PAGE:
23 Oct 2014 You’ll Never Guess Who Just Spent Big Bucks to Help the Poor Get Good Lawyers
I wrote in July that the huge public employee labor union AFSCME decided to stop working with the United Negro College Fund because the UNCF accepted a $25 million contribution from Koch Industries and the Charles Koch Foundation to fund college scholarships for black students.
AFSCME, the American Federation of State, County and Municipal Employees, thought the black students should do without the scholarship money because… well, that was unclear. AFSCME hates — and I do mean hates — limited government advocates because smaller government means fewer government employees, which means more dollars for taxpayers and less for AFSCME.
That said, giving scholarships to black students doesn’t make the government smaller, so why should AFSCME mind?
In that spirit, I wonder what AFSCME thinks of the just-announced Koch donation to the National Association of Criminal Defense Lawyers. The grant, according to Carl Hulse in the New York Times, will help finance “a program to provide scholarships and training for public defenders. The grant will also pay for a review of indigent defense programs to see what works in providing legal representation to those who can’t afford it.”
AFSCME seems to be keeping its mouth shut about this grant, but I looked in vain for any sort of praise from the left or from liberal bloggers, though there was praise from numerous quarters on the right.
I can only assume the left doesn’t care about poor people who need lawyers, which doesn’t surprise me a bit.
For my part, I hope some of the grant is used to help defense lawyers fight civil asset forfeiture, as I assume it will, directly or indirectly. Civil asset forfeiture allows government to take the property of innocent people because someone else used it in a crime. This abusive process should not exist, yet few of our lawmakers (on the state or federal level) are working to stop it because government likes our money and our stuff, and not enough of us have kicked up a fuss.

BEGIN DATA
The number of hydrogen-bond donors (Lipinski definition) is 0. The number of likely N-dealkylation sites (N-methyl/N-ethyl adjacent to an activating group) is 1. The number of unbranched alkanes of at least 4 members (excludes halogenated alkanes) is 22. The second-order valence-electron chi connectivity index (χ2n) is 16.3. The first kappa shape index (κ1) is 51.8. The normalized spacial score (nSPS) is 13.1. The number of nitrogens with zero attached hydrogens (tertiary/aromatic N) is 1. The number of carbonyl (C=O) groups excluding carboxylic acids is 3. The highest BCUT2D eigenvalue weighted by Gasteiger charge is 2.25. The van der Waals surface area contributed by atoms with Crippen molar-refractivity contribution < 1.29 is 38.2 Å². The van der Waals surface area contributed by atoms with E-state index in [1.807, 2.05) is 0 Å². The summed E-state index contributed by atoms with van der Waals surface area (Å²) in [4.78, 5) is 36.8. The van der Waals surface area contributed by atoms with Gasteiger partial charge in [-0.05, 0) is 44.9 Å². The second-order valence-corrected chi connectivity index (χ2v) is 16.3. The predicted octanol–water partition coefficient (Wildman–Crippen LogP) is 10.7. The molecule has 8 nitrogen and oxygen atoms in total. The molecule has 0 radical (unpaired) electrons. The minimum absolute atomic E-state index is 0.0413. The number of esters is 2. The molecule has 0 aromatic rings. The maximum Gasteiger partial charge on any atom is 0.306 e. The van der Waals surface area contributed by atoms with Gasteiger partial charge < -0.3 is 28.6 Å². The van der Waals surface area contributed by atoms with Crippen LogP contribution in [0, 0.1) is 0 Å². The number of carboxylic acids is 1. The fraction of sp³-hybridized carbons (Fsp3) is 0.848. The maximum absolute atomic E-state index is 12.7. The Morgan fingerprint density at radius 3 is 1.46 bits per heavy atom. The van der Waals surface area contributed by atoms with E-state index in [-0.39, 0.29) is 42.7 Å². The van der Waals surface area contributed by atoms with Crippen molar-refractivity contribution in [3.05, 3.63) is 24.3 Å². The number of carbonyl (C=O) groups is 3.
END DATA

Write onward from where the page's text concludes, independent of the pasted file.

I suspect most of us think the victims of these laws will always be someone else, but those sorts of assumptions are only true until they aren’t.
The National Center for Public Policy Research has written several books shining a spotlight on a host of corrupt and dangerous government practices, and a slew of preposterous, ineffective, and costly regulations. A consistent theme in the books (see the chapters on police power and civil asset forfeiture) are stories of ordinary, honest people victimized by civil asset forfeiture. Several of the books are available free, in PDF form. If you aren’t already aware of the gross behavior of our “public servants” in this arena, I invite you to download free copies. If you agree with me that civil asset forfeiture must be stopped, consider sharing a copy or two of these free books with friends.